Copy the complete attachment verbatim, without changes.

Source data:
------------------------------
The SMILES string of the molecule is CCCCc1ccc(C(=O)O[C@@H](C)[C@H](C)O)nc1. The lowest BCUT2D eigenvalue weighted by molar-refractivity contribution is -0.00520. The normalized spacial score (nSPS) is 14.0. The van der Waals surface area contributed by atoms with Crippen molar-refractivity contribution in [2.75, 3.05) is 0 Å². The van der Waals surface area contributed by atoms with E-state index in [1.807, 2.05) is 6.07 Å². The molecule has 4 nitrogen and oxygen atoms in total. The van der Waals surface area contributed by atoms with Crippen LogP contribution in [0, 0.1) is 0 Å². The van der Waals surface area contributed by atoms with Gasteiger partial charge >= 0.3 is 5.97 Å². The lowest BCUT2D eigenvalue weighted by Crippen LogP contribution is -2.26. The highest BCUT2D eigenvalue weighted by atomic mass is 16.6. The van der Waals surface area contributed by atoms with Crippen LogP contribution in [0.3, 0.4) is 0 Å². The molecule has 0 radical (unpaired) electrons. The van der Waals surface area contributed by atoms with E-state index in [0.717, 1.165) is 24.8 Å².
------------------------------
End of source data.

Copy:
The SMILES string of the molecule is CCCCc1ccc(C(=O)O[C@@H](C)[C@H](C)O)nc1. The lowest BCUT2D eigenvalue weighted by molar-refractivity contribution is -0.00520. The normalized spacial score (nSPS) is 14.0. The van der Waals surface area contributed by atoms with Crippen molar-refractivity contribution in [2.75, 3.05) is 0 Å². The van der Waals surface area contributed by atoms with E-state index in [1.807, 2.05) is 6.07 Å². The molecule has 4 nitrogen and oxygen atoms in total. The van der Waals surface area contributed by atoms with Crippen LogP contribution in [0, 0.1) is 0 Å². The van der Waals surface area contributed by atoms with Gasteiger partial charge >= 0.3 is 5.97 Å². The lowest BCUT2D eigenvalue weighted by Crippen LogP contribution is -2.26. The highest BCUT2D eigenvalue weighted by atomic mass is 16.6. The van der Waals surface area contributed by atoms with Crippen LogP contribution in [0.3, 0.4) is 0 Å². The molecule has 0 radical (unpaired) electrons. The van der Waals surface area contributed by atoms with E-state index in [0.717, 1.165) is 24.8 Å².